SLC’s Glendale to gain town homes, but what it’s losing worries residents – Salt Lake Tribune

Tejeda’s Market will give way to scores of market-rate rentals and, some fear, change the neighborhood’s character.

(Axis Architects) Rendering of the Glendale Townhomes project. The modern buildings would feature facades of brick, wood siding, glass and stucco.

  | March 7, 2022, 1:54 p.m.

Violeta Guerrero grew up going to Tejeda’s Market in the Glendale neighborhood.

It was a place where her family members of Mexican and Brazilian heritage could find Mexican sweet bread and meat cuts that are not readily available in regular grocery stores in Salt Lake City but are staples in their diets.

For neighbors, students of the nearby Dual Immersion Academy and residents of the Glendale Senior Housing, the market is easily accessible — even for those without cars.

(Trent Nelson | The Salt Lake Tribune) Tejeda’s Market in the Glendale neighborhood of Salt Lake City on Wednesday, March 2, 2022.

Now, a two-acre housing development is likely to replace the west-side grocery store. The Glendale Townhomes project is expected to bring 57 two-bedroom rental units fronting Navajo Street and Glendale Drive. The modern buildings would feature facades of brick, wood siding, glass and stucco.

Axis Architects, the designer and developer, plans to include a community garden, playground and pickleball courts that would be open to the surrounding community.

Though some concerns are being addressed, the project is not sitting well with some residents.

Glendale ranks among the Salt Lake City neighborhoods experiencing high volumes of food insecurity — and losing a supermarket won’t help.

“This development would be getting rid of the current grocery store that the community relies on for basic needs,” Guerrero, a member of the Rose Park Brown Berets, said. “It just forces the community to have to travel even farther away to meet these needs.”

(Trent Nelson | The Salt Lake Tribune) A sign seeking to keep Tejeda’s Market in the Glendale neighborhood of Salt Lake City on Wednesday, March 2, 2022.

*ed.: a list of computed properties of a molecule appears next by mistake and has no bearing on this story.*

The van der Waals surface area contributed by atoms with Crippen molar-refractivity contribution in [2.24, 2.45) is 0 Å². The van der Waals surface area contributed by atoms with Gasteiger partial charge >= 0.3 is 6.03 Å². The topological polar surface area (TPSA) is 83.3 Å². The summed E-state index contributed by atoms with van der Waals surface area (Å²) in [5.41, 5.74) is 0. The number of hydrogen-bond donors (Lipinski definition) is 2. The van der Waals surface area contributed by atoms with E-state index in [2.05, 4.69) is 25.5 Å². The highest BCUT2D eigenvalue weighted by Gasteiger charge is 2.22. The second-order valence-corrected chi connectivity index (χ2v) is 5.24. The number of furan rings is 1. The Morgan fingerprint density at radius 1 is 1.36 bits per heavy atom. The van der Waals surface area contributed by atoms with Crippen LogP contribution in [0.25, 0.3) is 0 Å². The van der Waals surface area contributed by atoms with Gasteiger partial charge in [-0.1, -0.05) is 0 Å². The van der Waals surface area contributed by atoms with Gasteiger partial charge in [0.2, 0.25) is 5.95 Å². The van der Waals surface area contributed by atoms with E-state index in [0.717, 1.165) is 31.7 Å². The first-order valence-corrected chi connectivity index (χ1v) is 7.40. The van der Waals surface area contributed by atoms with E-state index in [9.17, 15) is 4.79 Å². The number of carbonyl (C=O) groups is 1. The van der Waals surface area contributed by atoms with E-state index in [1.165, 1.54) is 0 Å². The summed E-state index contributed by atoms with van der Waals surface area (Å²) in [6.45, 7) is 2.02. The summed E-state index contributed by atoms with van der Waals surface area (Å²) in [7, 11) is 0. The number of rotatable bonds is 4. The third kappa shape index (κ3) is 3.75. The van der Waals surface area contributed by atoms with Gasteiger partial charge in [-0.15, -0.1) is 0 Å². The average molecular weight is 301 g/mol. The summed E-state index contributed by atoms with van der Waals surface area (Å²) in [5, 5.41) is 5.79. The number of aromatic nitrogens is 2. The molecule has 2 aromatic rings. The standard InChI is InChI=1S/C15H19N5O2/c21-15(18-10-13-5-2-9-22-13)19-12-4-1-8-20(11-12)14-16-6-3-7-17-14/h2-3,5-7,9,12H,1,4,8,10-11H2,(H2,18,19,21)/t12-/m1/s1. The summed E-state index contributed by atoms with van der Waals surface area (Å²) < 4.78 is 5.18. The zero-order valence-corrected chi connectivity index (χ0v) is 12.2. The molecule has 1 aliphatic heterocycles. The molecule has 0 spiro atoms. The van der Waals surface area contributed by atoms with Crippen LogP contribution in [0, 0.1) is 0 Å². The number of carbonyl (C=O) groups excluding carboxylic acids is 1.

The city is sympathetic to that sentiment, said Eric Daems, a senior planner with the city’s Planning Division. He notes that the project includes a community garden, one of the strategies recommended by the city’s Resident Food Equity Advisors’ report to improve access to healthy foods.

Plus, the owner of Tejeda’s Market decided to close the doors and sell the property, “which is his right as a business and property owner.”

“They put it on the market, and we bought it,” said Pierre Langue, design principal at Axis Architects. “We have nothing to do with its closure.”

Langue said that the town homes respond to a need for more residences to help support area businesses and prevent further shop closures.

“Currently, there are not enough residents to support a grocery store,” he said. “This is demonstrated by the closure of the store for lack of business.”

Gentrification also worries Guerrero, who points out that units will be rented at market rates, so Glendale residents may not be able to afford them.

“They said that they imagine supporting Pilates or photography studios, so it just seems pretty blatant that this isn’t for the community,” Guerrero said. “It does not represent the community the way that the market does.”

(Axis Architects) Glendale Townhomes site plan. The development would feature barbecue areas, pickleball court, playground and community garden available for the public.

These were not arguments that the city’s planning commission had to take into account to give the nod to the project.

The area of Tejeda’s Market is zoned for community business. The commission determined that the development meets objectives for housing, mobility and master plan implementation and approved it.

Glendale resident Kristen Prosser attended the commission’s virtual meeting and was left with a sour taste. She was unclear where she could leave public comments and concerned that future neighborhood changes would take place without residents’ input.

Prosser also worries about what high-density housing will bring to the neighborhood — traffic, for starters.

Daems, the city planner, said that the town homes would be at a much lower density than could be built on the property if it were configured differently and insisted that the city had considered what it meant to introduce a new planned community in Glendale.

“All city departments, including transportation, reviewed the proposal,” he said, “and found it to meet applicable standards.”

Prosser, who has lived in Glendale for two years, also wonders how the community’s character is going to change. When she walks around her neighborhood, she sees bungalows.

“They’re putting a big, modern building, and they’re saying that it looks just like the community,” she said. “It doesn’t look just like our community.”

Alixel Cabrera is a Report for America corps member and writes about the status of communities on the west side of the Salt Lake Valley for The Salt Lake Tribune. Your donation to match our RFA grant helps keep her writing stories like this one; please consider making a tax-deductible gift of any amount today by clicking here.